Reading a book is like opening a portal to another world. Changing the course from one universe to the next, books displace us, until the book has been read, closed, and put back on the shelf. Great works of literature, however, stay with us long after the final pages have been turned. Books don’t merely tell us stories-- they change our way of thinking about things. An idea on paper can easily manifest its form in reality.
Growing up, I exposed myself to a multitude of different works, but one group in particular left a deep mark on me for years, and continues to do so. My first interaction with Beat Generation writers came from reading On the Road by Jack Kerouac, a book loaned to me by a friend. I was immediately swept away and taken on a journey of literary wonder.
The Beats, or “The Beat Generation” were unlike anything before them. They lived lives of chaos, mayhem, and sheer thrills through their search for truth and meaning, coupled with a deep knowledge of the dark underside of America, as well as a carelessness towards societal rules. Through poetry, such as the masterpiece, “Howl” by Allen Ginsberg, or grotesque, crude imagery found in the banned book Naked Lunch, completely creative, crazy observations and ideas are shown. If you don’t desire to experiment with heroin or other drugs, read a Burroughs book, and you’ll receive all the first-hand knowledge that you could ever hope for.
My personal favorite of the bunch is Jack Kerouac, of whom many consider to be the “Father of the Beat Generation,” despite his personal disdain for the phrase. With his own style of writing dubbed "spontaneous prose," reading a Kerouac novel can easily be equated to listening to jazz. Perhaps it traces back to my love for exploring, or my fantasies of absolute freedom, but through reading a slew of Kerouac novels over recent years, I gained an acute love toward his way of life, and what he stood for. Likewise, my fixation on “freedom” and “truth”, and what those words really meant became increasingly refined.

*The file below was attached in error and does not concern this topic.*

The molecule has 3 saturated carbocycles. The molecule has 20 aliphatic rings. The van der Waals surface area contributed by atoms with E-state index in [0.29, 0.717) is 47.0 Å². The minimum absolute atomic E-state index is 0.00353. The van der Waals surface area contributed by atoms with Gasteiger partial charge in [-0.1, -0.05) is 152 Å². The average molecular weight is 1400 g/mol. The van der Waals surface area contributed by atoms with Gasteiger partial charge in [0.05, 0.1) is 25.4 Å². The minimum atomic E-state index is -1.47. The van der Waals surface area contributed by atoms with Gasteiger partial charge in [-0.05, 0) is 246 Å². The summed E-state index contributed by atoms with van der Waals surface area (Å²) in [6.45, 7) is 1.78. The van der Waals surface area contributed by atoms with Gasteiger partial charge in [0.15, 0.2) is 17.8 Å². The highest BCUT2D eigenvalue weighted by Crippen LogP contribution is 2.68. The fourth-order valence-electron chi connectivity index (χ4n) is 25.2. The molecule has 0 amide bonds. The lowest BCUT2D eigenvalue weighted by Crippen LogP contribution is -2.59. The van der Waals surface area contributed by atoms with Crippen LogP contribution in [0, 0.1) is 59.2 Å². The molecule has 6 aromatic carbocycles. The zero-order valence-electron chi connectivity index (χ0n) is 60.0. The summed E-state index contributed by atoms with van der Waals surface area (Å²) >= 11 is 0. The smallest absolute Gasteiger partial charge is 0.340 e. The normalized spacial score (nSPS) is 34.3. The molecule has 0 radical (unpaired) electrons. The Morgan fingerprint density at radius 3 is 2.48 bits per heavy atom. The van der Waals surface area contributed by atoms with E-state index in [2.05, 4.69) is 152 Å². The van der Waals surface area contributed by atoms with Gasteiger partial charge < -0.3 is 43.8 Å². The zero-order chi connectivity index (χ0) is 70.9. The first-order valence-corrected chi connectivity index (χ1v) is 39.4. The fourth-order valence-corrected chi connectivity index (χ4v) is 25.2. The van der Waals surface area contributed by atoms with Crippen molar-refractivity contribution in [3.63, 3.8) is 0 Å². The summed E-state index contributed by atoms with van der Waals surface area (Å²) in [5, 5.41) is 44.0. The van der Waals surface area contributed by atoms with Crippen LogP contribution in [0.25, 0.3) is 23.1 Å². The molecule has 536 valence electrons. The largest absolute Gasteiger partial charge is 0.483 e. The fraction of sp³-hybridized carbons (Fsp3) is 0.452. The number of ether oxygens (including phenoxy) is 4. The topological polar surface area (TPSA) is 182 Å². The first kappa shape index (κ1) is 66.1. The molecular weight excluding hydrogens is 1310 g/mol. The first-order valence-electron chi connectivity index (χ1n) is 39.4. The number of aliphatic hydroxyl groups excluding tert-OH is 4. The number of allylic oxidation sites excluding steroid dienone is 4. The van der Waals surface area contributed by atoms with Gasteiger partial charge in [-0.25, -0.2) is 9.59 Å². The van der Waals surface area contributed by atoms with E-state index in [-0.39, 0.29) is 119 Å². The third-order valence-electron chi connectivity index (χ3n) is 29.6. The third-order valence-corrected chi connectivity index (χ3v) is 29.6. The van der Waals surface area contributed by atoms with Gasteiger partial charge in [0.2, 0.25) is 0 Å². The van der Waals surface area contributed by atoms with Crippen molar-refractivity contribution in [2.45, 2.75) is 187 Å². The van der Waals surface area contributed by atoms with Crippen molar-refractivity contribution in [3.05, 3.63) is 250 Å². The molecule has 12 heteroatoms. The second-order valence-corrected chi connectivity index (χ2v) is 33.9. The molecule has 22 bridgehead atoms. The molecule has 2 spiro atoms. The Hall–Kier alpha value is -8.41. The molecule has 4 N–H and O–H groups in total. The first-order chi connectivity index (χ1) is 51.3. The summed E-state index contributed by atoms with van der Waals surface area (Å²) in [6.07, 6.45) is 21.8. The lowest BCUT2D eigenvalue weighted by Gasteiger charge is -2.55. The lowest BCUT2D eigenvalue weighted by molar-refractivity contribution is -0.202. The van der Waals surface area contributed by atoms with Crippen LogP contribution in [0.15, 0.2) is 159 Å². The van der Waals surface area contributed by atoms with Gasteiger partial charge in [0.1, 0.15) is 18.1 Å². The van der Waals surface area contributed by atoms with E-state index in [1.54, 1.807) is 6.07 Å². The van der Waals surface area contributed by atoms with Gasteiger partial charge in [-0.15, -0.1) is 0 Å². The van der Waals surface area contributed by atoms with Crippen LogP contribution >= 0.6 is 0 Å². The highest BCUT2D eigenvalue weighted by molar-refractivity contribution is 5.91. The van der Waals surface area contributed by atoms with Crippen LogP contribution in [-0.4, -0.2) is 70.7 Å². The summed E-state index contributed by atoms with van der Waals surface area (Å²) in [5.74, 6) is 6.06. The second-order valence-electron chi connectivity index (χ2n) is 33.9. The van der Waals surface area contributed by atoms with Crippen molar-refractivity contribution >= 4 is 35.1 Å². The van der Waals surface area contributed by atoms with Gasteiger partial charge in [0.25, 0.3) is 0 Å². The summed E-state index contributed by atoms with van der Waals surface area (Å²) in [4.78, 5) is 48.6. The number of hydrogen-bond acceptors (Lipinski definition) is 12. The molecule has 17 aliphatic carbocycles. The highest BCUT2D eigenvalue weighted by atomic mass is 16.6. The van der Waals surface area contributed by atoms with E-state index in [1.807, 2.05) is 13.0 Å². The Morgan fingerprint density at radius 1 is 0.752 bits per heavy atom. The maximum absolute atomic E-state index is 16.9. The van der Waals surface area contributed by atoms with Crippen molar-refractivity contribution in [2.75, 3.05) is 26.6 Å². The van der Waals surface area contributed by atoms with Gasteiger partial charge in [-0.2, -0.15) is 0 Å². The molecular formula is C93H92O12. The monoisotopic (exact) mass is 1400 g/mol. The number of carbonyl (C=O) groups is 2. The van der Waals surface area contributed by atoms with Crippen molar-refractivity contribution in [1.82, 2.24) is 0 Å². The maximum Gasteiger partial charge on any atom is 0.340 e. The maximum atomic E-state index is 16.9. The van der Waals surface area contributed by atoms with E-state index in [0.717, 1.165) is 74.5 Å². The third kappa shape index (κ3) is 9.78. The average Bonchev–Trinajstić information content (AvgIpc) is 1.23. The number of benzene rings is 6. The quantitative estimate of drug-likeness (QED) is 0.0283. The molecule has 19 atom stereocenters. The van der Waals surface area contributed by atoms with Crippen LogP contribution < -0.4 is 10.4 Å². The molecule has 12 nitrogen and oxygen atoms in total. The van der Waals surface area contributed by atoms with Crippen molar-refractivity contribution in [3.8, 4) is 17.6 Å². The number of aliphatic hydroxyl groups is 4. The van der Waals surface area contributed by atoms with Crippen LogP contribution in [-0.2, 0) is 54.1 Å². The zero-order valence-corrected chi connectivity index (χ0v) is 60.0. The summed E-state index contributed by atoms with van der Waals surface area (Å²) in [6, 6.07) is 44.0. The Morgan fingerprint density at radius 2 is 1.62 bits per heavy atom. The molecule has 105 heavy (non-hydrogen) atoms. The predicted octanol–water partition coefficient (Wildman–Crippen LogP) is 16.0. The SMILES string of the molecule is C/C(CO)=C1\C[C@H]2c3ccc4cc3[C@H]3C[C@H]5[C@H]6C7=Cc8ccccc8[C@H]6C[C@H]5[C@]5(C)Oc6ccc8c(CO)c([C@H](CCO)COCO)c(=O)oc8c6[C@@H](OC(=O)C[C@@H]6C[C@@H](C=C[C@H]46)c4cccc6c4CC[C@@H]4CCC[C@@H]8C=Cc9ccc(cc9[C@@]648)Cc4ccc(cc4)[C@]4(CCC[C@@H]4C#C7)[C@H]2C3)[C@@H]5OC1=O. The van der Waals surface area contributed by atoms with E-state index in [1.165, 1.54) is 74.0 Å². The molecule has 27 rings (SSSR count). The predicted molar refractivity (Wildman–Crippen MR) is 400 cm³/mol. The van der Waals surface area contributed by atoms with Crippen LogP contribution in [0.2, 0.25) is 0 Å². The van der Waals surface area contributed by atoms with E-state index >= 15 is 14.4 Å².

The Beats didn’t merely write. They lived. Hitchhiking across America, spanning the country, and living together (or sometimes nowhere), they were blaring outliers, looking stone-faced at the rest of society. In Kerouac’s novel, The Dharma Bums, wild poetry readings and parties of hysteria are juxtaposed with Kerouac’s quest for solitude and enlightenment, as he acquaints himself with Japhy Ryder (Gary Snyder) who introduces him to the Buddhist lifestyle, and teaches him how to scale mountains.
Easily, my favorite book is the one which began my love for Beat literature-- On the Road. Perfect for any closet nomad or lover of travels, it paints an overwhelming sense of limitless possibility and uncertainty for the world in which we know it. It’s about the ultimate journey, as its plot revolves around Kerouac’s travels with his best friend, Neal Cassady, as they hitchhike and ride across the country.
The Beats lived life on super high mode, as well as super hard mode. Their great feats of adventures sprang from their perpetual restlessness. It’s hard to say why I love them so much, but they were truly iconic and awfully interesting. Also, they motivated me to go climb a mountain.